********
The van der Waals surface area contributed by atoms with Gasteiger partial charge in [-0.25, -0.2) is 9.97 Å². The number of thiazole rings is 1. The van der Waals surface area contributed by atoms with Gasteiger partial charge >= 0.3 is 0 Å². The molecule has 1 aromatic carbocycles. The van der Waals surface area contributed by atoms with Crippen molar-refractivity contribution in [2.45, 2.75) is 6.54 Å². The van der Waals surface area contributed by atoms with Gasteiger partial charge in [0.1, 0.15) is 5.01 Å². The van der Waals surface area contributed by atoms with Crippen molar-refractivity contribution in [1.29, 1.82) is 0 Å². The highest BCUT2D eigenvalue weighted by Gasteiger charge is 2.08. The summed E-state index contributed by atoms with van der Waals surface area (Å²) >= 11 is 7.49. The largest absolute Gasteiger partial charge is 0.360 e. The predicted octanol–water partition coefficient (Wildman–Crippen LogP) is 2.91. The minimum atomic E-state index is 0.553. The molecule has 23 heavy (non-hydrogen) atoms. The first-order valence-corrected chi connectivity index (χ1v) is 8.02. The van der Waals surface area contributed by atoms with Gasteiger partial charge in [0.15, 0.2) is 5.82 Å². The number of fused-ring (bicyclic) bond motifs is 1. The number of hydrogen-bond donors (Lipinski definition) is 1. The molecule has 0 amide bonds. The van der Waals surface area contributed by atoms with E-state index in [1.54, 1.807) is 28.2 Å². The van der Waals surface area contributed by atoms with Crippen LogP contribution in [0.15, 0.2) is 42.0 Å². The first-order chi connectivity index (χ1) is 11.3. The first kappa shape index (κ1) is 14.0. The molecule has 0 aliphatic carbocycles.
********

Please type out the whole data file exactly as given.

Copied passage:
The van der Waals surface area contributed by atoms with Gasteiger partial charge in [-0.25, -0.2) is 9.97 Å². The number of thiazole rings is 1. The van der Waals surface area contributed by atoms with Gasteiger partial charge >= 0.3 is 0 Å². The molecule has 1 aromatic carbocycles. The van der Waals surface area contributed by atoms with Crippen molar-refractivity contribution in [2.45, 2.75) is 6.54 Å². The van der Waals surface area contributed by atoms with Gasteiger partial charge in [0.1, 0.15) is 5.01 Å². The van der Waals surface area contributed by atoms with Crippen molar-refractivity contribution in [1.29, 1.82) is 0 Å². The highest BCUT2D eigenvalue weighted by Gasteiger charge is 2.08. The summed E-state index contributed by atoms with van der Waals surface area (Å²) >= 11 is 7.49. The largest absolute Gasteiger partial charge is 0.360 e. The predicted octanol–water partition coefficient (Wildman–Crippen LogP) is 2.91. The minimum atomic E-state index is 0.553. The molecule has 23 heavy (non-hydrogen) atoms. The first-order valence-corrected chi connectivity index (χ1v) is 8.02. The van der Waals surface area contributed by atoms with Gasteiger partial charge in [0.15, 0.2) is 5.82 Å². The number of fused-ring (bicyclic) bond motifs is 1. The number of hydrogen-bond donors (Lipinski definition) is 1. The molecule has 0 amide bonds. The van der Waals surface area contributed by atoms with E-state index in [1.54, 1.807) is 28.2 Å². The van der Waals surface area contributed by atoms with Crippen LogP contribution in [0.15, 0.2) is 42.0 Å². The first-order chi connectivity index (χ1) is 11.3. The first kappa shape index (κ1) is 14.0. The molecule has 0 aliphatic carbocycles.